"Hush, Eli, not so loud," replied John, at the same time chuckling to himself in a way that it did me good to hear, he had been so solemn and silent ever since lie was wounded.

"But I was the one who wiped out the tracks, and here is what I did it with," he said, reaching under the bed and pulling out a pair of old boots that had belonged to one of the sailors who went to the sharks that gruesome day after the fight in the harbor.

"I just jumped into them, after you had all gone underground, and, as you say, 'wallered about' till I was satisfied there would be no trace of the trail. I didn't want to sit here idle while you and Humphrey were doing everything, did I?"

[194] "Well, I vum to gracious, Jack; I didn't think you had so much gumption. I do believe there's the making of a man in you, after all. Couldn't a done it better myself; no, nor even half so well, Jackie, boy. There ain't a sign now by which them Spaniards can be tracked to this here hut, and if we don't know nothing, but just set still and look wise when the old man comes along to catechize us, why, there won't be nobody the wiser, I figger it out. Leastwise, unless that she cat, the serving woman, gives it all away."

"But, Hump, what we going to do with 'em now we've got 'em—'—as was said before? The way we hustled them poor critters into the cave, without saying's much as 'by your leave,' was a caution to snakes. The whole thing reminds me of a yarn my father used to tell about an exper'ence of his 'n down to Louisburg. He and another soldier went out hunting, and what'd they come up ag'inst but a big bull moose. My father up and let drive as he come a-chargin' [195] straight at him, and hit him square in the centre of his forid, atwixt the eyes, but didn't do nothing but stun'd him a bit, so 't he stumbled to his knees and was kinder dazed, just long 'nough for father to grab him by the antlers. Well, no sooner'd father got a good grip than the moose begun to come to, and the way he did rare and tear, father said, was a caution to snakes and little grasshoppers. But father held on, knowing that his life depended on 't, and was thrown this way and that and shaked up and down through the undergrowth, till he hadn't scarcely a whole stitch of clothes on his back, let alone his legs and arms. As for his gun, he hadn't no sort of an idee where that was, and didn't care, s' long 's he hadn't no chance to load it up and fire another bullet into the critter.

"Well, things went on this way for quite a while, until, just as that air moose had about worn father out, his partner up and comes along and yells for him to hold on—which was about as foolish a piece of advice as he could have given [196] him, seeing's he couldn't do nothing else without running the resk of being gored to death. The man tried to slip up close to the moose on t' other side from where father was last, but he couldn't seem to fix it no how; for father he was being slung this side and that, so 't there wa'n't no locating him at all. But at last he managed to hamstring the brute with his hunting-knife, and then cut his capers short with a bullet in his heart.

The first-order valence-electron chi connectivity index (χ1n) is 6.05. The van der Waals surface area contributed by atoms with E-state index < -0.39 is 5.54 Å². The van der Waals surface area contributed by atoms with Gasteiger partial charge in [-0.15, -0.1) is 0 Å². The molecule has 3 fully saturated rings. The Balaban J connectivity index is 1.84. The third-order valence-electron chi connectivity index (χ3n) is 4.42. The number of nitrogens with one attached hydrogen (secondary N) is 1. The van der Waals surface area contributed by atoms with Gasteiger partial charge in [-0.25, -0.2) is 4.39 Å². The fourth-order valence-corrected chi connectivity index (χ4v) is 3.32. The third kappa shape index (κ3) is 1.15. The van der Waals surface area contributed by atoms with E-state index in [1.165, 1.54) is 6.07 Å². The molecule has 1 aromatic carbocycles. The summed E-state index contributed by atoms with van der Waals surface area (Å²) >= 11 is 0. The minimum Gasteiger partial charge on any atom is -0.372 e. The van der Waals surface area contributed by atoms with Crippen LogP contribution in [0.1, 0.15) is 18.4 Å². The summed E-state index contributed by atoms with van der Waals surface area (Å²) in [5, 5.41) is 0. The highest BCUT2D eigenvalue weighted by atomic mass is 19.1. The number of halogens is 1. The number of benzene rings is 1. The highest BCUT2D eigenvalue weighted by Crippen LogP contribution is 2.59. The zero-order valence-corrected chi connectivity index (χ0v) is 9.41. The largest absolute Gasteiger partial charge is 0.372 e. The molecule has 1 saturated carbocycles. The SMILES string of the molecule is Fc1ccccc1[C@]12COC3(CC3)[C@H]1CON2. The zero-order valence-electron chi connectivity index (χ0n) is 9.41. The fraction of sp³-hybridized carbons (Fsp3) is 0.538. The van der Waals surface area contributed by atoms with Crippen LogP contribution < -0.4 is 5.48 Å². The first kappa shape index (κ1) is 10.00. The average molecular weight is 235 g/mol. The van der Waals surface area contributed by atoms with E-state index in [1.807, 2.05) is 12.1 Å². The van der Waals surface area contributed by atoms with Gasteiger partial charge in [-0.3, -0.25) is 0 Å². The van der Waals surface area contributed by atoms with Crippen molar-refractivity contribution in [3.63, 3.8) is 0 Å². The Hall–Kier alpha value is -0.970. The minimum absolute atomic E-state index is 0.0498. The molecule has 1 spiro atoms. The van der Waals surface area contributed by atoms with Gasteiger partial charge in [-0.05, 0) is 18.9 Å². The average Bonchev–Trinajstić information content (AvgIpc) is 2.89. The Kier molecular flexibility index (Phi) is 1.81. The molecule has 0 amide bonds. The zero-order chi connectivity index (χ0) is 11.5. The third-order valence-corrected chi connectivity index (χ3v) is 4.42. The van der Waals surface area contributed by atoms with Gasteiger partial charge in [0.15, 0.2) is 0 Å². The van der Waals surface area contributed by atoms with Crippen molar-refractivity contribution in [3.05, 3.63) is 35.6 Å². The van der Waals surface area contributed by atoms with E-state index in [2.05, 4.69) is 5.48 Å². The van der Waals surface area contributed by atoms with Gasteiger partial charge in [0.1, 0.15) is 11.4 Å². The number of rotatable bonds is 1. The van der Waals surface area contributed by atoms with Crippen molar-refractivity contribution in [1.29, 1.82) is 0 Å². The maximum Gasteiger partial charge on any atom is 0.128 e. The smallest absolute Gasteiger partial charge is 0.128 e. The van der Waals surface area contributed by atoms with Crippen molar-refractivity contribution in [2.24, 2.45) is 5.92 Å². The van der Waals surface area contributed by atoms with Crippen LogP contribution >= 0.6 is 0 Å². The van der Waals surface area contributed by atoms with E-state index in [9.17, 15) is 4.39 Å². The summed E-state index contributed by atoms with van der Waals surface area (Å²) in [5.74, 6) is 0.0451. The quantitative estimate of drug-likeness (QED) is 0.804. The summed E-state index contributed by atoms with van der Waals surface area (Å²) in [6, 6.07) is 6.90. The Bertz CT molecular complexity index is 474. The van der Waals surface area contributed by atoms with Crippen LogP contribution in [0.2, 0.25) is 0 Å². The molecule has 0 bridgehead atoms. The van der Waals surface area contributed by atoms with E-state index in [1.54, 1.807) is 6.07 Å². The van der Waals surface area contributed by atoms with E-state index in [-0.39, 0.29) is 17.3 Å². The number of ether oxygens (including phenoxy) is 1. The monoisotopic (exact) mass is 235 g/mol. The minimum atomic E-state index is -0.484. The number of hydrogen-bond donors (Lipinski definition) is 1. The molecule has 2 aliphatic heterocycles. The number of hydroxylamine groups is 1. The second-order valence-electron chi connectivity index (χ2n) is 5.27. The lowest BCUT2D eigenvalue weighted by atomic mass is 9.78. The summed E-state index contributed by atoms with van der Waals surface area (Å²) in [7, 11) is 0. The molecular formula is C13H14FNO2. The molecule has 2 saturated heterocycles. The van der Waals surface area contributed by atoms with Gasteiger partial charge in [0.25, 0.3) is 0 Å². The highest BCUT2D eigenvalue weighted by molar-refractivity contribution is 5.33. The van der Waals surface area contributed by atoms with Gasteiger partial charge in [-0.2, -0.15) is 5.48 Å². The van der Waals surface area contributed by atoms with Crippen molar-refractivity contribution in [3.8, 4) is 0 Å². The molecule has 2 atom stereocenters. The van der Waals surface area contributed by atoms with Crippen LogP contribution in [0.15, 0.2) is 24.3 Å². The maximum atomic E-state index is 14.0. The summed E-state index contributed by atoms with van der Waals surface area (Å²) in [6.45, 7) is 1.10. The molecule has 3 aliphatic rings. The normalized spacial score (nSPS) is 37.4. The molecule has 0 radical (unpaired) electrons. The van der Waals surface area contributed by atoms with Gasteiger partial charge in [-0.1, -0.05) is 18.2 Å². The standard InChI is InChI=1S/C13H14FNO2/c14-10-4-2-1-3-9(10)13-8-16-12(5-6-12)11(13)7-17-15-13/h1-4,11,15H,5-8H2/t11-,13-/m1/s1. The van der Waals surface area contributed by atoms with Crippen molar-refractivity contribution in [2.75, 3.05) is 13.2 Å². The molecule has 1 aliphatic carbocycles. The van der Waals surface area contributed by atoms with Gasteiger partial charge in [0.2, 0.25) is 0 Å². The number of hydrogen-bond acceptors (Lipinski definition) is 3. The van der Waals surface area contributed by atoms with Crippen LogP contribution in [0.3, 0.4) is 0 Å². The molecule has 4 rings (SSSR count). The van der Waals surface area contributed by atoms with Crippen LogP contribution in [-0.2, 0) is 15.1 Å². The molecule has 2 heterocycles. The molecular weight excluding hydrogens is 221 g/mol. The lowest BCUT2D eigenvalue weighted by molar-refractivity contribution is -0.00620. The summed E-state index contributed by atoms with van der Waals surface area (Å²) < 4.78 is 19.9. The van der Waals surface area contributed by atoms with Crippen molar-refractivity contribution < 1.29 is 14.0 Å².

"Well, what I was coming at was the sim'larity betwixt father's case and ours: for when I used to ask father what he was thinking of mostly when he was a-being slung about so tormentedly, he used to say that he was a-wishing most for somebody to help him let go that moose!

"See the p'int, hey? Here we've got our fine Spaniards safe in our castle, so to speak, and so far 's we know there ain't any reason why we can't keep 'em there; but how, and when, in the name of all tarnation, are we going to let go of 'em, hey?"

[197] "I don't know, Eli, I'm sure. But let's leave that trouble till we have to meet it. God showed us a way to get them there without bloodshed, and that's more than we expected a few hours ago, wasn't it?"

"It was that, Hump, my boy. We done our dooty and God helped us. There aint no getting away from that, sure 's we're alive. And I do believe that if we continue to do our dooty—as I'm sure we shall—He will help us some more. Now, what do you say?"

"You know our sentiments, Eli—Jack's and mine. If it wasn't for some sort of a faith like that—but there, you'll say I'm preaching."

"Not a bit, old feller. Heave ahead. That ain't preaching—it's only clenching an argyment. Still, it ain't no use to waste breath trying to prove what's as plain 's the nose on your face. It was providential, and let it go at that."

"Hist, here comes somebody with a light. It's [198] old Jaques, sure 's I'm a sinner. Hola, Jaques, old boy, what's up?"

"Alt, mon ami, zat yo, eh? Vat ees oop, you say, eh? Vell, all is oop, all is ovair; ze Espagnoles, zey haiv aiscape. Sacre tombeau!"

"What, the Spaniards have escaped? When? Where are they?"

"Sacre fou!  how ees eet I shall know, ze where and ze when? Eet is suffisamment  zat zey air gone; vamoose, ze bag and ze baggage. Non, not all, ze—vat you call?—ze sailor men, zey all join ze fraternite."

"Oh, ah, so the sailors have joined the brotherhood, hey? That is good. You hear that, Hump?" [In an aside to me]

"That will set your mind easy."

"So nobody is to be shot—eh, Jaques?"

"Non—that is, nobody but me; only Jaques he is to be shot!"

"Nonsense, man, you're joking. Why should you be shot, hey?"

"Oh, nozing; only it was I zat guard ze [199] Espagnoles, and—and—zey aiscape, zat is all. N'importe—it don't matter nozing. Je suis content. M'sieu Eli, have you ze tabac pour la pipe?  I vill to smoke.

"Yes, yes, here's tobacco—all you want. But look here. They won't shoot you, Jaques; will they now, honest Injun?"

"Sure. Why not? Ze Capitaine  Mansvelt he say so; Morgan he say so."

"But why did you leave your post, Jaques? You might have known."

"Oui, oui, certainement. I know; but I have —what you call?—ze soif ze  great thirst, and I go to get ze vin, or ze rum—only one leetle demi heure, and when I return zey have depart. Eh bien, give me ze light. En peu de feu, si'l vows plait, M'sieu Eli."

"This is awful," I said to Eli, in a whisper. What can we do?"

"Do? Why I shall see Mansvelt at once. I vum, but I'm glad it wa'n't my  wine did the business. Poor old Jaques! He sha'n't be shot, though, not if I have to stand in his place."